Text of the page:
For many folks, Halloween is a time to celebrate all the ancient festivals that came before and still exist. Halloween combines the Celtic feast of Samhain, Roman harvest festivals, and the Christian All Saint’s Day. Plant traditions are standard parts of the celebrations. What about scary plants like Castor Bean for Halloween?
The Roman harvest celebration partially honored the goddess Pomona or fruits and trees. The tradition of bobbing for apples was said to be part of Samhain and Halloween from the feast for Pomona. However, there is little historical evidence to support this. However, in the British Isles, bobbing for apples was used as a divination game that would reveal the first letter of your true love’s name.
According to Irish legend, Stingy Jack tricked the Devil into promising he wouldn’t go to hell for his sins. When he died, he discovered neither heaven nor hell would admit him. He was turned away with nothing more than a burning ember from hell to light his way. Jack hollowed out a turnip to hold the ember, and “Jack of the Lanterns” has been wandering the countryside with his glowing turnip ever since.
Pumpkins are New World plants. The inhabitant of the British Isles carved faces into turnips, rutabagas, potatoes, or even beets and lit them on All Hallows’ Eve to frighten away Stingy Jack. When Irish immigrants came to America, they found few turnips or rutabagas. They used what was available, eventually turning to the larger and much easier carving pumpkin for jack-‘o-lanterns.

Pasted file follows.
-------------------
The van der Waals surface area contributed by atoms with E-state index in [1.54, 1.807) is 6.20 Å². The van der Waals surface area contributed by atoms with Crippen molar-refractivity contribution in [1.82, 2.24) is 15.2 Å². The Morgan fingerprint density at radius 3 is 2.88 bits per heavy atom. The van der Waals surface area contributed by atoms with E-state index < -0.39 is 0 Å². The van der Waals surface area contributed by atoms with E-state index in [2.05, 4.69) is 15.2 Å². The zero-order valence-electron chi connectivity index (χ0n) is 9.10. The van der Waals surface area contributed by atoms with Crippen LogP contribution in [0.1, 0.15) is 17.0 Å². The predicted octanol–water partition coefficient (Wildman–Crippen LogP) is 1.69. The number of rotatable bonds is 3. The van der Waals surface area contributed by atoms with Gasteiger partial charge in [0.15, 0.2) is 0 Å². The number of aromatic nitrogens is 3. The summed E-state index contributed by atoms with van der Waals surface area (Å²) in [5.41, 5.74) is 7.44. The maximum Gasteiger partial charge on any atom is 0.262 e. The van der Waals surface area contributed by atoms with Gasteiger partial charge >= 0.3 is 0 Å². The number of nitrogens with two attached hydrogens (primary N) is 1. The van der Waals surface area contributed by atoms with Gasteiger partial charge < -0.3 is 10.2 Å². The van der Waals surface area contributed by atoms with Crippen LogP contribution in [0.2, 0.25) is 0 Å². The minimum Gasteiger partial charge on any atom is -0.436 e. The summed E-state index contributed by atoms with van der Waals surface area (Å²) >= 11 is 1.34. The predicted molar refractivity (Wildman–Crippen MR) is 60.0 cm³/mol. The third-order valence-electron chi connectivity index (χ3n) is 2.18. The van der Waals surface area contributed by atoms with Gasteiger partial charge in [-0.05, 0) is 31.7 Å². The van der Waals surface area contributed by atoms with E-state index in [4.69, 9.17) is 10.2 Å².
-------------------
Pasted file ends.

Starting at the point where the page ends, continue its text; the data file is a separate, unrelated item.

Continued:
There are plants just as scary as those we use as decorations at Halloween. The big-leafed castor bean (Ricinus communis) is a plant worthy of respect and can give parents and farmers a scare indeed. Castor bean is native to the Middle East and Africa but has become widespread throughout subtropical and tropical regions worldwide. It showed up in Florida between 1884 and 1913.
Castor bean is in the plant family Euphorbiaceae, the same as poinsettia and crown-of-thorns. It is a perennial and can reach 40 feet tall. The leaves are roughly circular with deep lobes, large, and the petiole attaches in the middle. It flowers in the summer and fall on spikes at the ends of the stems. The fruit follows the flowers and is a red capsule with many spikes. The three shiny, mottled seeds inside the capsules can be troublesome.
These scary plants grow in disturbed areas throughout the state. It is an aggressive grower and considered invasive – scary! Castor bean pollen is highly allergenic, and the sap causes dermatitis in some people. If the seeds are ingested by pets, fatality is possible – scary. Ricin, a highly toxic substance, is made from castor beans.
However, castor beans are also beneficial. Castor oil has been used medicinally, notably as a laxative. Commercially, oil is extracted and used in plastics, paint, lubricants, soap, ink, and paint.
Cast bean plant is both scary and useful. If you find it in your garden or landscape, remove it as invasive. For an interesting read, check out Dr. George Rogers’s Treasure Coast Natives BLOG about castor bean history and Jeckle and Hyde personalities.
This column first appeared in the Treasure Coast Newspapers.